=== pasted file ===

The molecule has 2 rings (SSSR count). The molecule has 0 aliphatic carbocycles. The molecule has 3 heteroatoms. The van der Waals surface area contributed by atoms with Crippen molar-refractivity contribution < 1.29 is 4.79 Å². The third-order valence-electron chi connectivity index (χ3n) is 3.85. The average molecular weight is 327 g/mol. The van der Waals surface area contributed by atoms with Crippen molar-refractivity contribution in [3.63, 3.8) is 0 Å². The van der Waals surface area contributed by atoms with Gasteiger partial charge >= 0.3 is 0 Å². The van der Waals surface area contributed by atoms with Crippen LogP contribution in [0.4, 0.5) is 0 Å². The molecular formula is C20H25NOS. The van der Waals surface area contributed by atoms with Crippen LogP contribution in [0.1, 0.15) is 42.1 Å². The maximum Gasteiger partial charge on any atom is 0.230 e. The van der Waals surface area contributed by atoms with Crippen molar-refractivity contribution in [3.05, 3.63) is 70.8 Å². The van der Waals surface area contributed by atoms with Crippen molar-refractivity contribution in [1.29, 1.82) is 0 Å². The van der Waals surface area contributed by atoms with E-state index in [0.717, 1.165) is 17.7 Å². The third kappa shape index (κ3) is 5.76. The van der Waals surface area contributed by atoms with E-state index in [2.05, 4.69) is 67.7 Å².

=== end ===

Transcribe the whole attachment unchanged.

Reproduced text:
The molecule has 2 rings (SSSR count). The molecule has 0 aliphatic carbocycles. The molecule has 3 heteroatoms. The van der Waals surface area contributed by atoms with Crippen molar-refractivity contribution < 1.29 is 4.79 Å². The third-order valence-electron chi connectivity index (χ3n) is 3.85. The average molecular weight is 327 g/mol. The van der Waals surface area contributed by atoms with Crippen molar-refractivity contribution in [3.63, 3.8) is 0 Å². The van der Waals surface area contributed by atoms with Gasteiger partial charge >= 0.3 is 0 Å². The van der Waals surface area contributed by atoms with Crippen LogP contribution in [0.4, 0.5) is 0 Å². The molecular formula is C20H25NOS. The van der Waals surface area contributed by atoms with Crippen LogP contribution in [0.1, 0.15) is 42.1 Å². The maximum Gasteiger partial charge on any atom is 0.230 e. The van der Waals surface area contributed by atoms with Crippen molar-refractivity contribution in [3.05, 3.63) is 70.8 Å². The van der Waals surface area contributed by atoms with Crippen molar-refractivity contribution in [1.29, 1.82) is 0 Å². The van der Waals surface area contributed by atoms with E-state index in [0.717, 1.165) is 17.7 Å². The third kappa shape index (κ3) is 5.76. The van der Waals surface area contributed by atoms with E-state index in [2.05, 4.69) is 67.7 Å².